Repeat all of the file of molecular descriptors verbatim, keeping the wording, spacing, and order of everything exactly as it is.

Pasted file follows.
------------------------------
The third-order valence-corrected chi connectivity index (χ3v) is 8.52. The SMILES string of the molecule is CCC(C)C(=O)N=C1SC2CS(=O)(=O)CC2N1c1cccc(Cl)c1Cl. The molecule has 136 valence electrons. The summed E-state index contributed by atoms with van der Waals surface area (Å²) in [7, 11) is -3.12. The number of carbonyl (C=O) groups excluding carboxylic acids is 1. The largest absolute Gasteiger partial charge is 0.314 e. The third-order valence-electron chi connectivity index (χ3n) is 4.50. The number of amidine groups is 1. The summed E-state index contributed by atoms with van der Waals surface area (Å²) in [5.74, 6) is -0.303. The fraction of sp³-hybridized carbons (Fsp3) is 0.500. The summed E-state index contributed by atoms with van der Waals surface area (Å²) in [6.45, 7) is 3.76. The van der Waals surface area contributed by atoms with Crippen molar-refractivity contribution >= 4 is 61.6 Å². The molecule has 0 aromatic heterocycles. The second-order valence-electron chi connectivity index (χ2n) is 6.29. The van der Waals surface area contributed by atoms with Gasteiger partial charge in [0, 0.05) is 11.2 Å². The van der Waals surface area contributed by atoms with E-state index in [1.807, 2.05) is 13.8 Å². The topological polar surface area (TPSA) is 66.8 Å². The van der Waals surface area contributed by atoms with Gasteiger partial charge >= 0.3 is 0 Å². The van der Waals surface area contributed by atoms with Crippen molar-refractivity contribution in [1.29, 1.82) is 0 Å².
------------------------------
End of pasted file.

The third-order valence-corrected chi connectivity index (χ3v) is 8.52. The SMILES string of the molecule is CCC(C)C(=O)N=C1SC2CS(=O)(=O)CC2N1c1cccc(Cl)c1Cl. The molecule has 136 valence electrons. The summed E-state index contributed by atoms with van der Waals surface area (Å²) in [7, 11) is -3.12. The number of carbonyl (C=O) groups excluding carboxylic acids is 1. The largest absolute Gasteiger partial charge is 0.314 e. The third-order valence-electron chi connectivity index (χ3n) is 4.50. The number of amidine groups is 1. The summed E-state index contributed by atoms with van der Waals surface area (Å²) in [5.74, 6) is -0.303. The fraction of sp³-hybridized carbons (Fsp3) is 0.500. The summed E-state index contributed by atoms with van der Waals surface area (Å²) in [6.45, 7) is 3.76. The van der Waals surface area contributed by atoms with Crippen molar-refractivity contribution >= 4 is 61.6 Å². The molecule has 0 aromatic heterocycles. The second-order valence-electron chi connectivity index (χ2n) is 6.29. The van der Waals surface area contributed by atoms with Gasteiger partial charge in [0, 0.05) is 11.2 Å². The van der Waals surface area contributed by atoms with E-state index in [1.807, 2.05) is 13.8 Å². The topological polar surface area (TPSA) is 66.8 Å². The van der Waals surface area contributed by atoms with Gasteiger partial charge >= 0.3 is 0 Å². The van der Waals surface area contributed by atoms with Crippen molar-refractivity contribution in [1.29, 1.82) is 0 Å².